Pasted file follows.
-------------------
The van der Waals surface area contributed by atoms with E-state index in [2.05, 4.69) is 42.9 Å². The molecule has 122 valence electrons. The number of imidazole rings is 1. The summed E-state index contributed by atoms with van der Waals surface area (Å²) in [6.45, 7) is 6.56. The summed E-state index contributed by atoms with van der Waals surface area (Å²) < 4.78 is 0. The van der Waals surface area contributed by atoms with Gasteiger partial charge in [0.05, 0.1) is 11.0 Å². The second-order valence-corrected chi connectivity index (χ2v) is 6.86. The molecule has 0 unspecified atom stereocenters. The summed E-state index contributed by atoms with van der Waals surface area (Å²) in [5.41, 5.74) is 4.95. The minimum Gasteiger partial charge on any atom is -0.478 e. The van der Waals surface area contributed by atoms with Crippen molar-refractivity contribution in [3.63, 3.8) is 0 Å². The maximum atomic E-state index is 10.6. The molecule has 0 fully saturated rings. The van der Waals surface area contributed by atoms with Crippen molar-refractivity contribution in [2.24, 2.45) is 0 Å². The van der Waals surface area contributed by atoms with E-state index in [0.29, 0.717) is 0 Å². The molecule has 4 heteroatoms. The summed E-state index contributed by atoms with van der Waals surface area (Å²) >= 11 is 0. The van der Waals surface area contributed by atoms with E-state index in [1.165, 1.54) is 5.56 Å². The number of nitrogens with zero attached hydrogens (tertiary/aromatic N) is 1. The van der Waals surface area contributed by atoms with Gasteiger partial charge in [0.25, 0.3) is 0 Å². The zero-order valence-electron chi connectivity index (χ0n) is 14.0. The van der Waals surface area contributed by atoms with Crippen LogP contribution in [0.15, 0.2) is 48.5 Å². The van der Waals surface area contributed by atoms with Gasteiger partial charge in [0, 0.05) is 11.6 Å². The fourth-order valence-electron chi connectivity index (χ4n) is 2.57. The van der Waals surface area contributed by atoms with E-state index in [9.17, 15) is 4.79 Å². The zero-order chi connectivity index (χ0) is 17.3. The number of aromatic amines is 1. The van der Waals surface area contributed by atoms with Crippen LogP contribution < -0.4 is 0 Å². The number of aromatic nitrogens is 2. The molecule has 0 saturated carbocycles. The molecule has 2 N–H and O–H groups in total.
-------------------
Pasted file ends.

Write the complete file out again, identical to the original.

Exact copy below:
The van der Waals surface area contributed by atoms with E-state index in [2.05, 4.69) is 42.9 Å². The molecule has 122 valence electrons. The number of imidazole rings is 1. The summed E-state index contributed by atoms with van der Waals surface area (Å²) in [6.45, 7) is 6.56. The summed E-state index contributed by atoms with van der Waals surface area (Å²) < 4.78 is 0. The van der Waals surface area contributed by atoms with Gasteiger partial charge in [0.05, 0.1) is 11.0 Å². The second-order valence-corrected chi connectivity index (χ2v) is 6.86. The molecule has 0 unspecified atom stereocenters. The summed E-state index contributed by atoms with van der Waals surface area (Å²) in [5.41, 5.74) is 4.95. The minimum Gasteiger partial charge on any atom is -0.478 e. The van der Waals surface area contributed by atoms with Crippen molar-refractivity contribution in [3.63, 3.8) is 0 Å². The maximum atomic E-state index is 10.6. The molecule has 0 fully saturated rings. The van der Waals surface area contributed by atoms with Crippen molar-refractivity contribution in [2.24, 2.45) is 0 Å². The van der Waals surface area contributed by atoms with E-state index in [0.29, 0.717) is 0 Å². The molecule has 4 heteroatoms. The summed E-state index contributed by atoms with van der Waals surface area (Å²) >= 11 is 0. The van der Waals surface area contributed by atoms with E-state index in [1.165, 1.54) is 5.56 Å². The number of nitrogens with zero attached hydrogens (tertiary/aromatic N) is 1. The van der Waals surface area contributed by atoms with Gasteiger partial charge in [0.25, 0.3) is 0 Å². The zero-order valence-electron chi connectivity index (χ0n) is 14.0. The van der Waals surface area contributed by atoms with Crippen LogP contribution in [0.15, 0.2) is 48.5 Å². The van der Waals surface area contributed by atoms with Gasteiger partial charge in [0, 0.05) is 11.6 Å². The fourth-order valence-electron chi connectivity index (χ4n) is 2.57. The van der Waals surface area contributed by atoms with E-state index in [9.17, 15) is 4.79 Å². The zero-order chi connectivity index (χ0) is 17.3. The number of aromatic amines is 1. The van der Waals surface area contributed by atoms with Crippen LogP contribution < -0.4 is 0 Å². The number of aromatic nitrogens is 2. The molecule has 0 saturated carbocycles. The molecule has 2 N–H and O–H groups in total.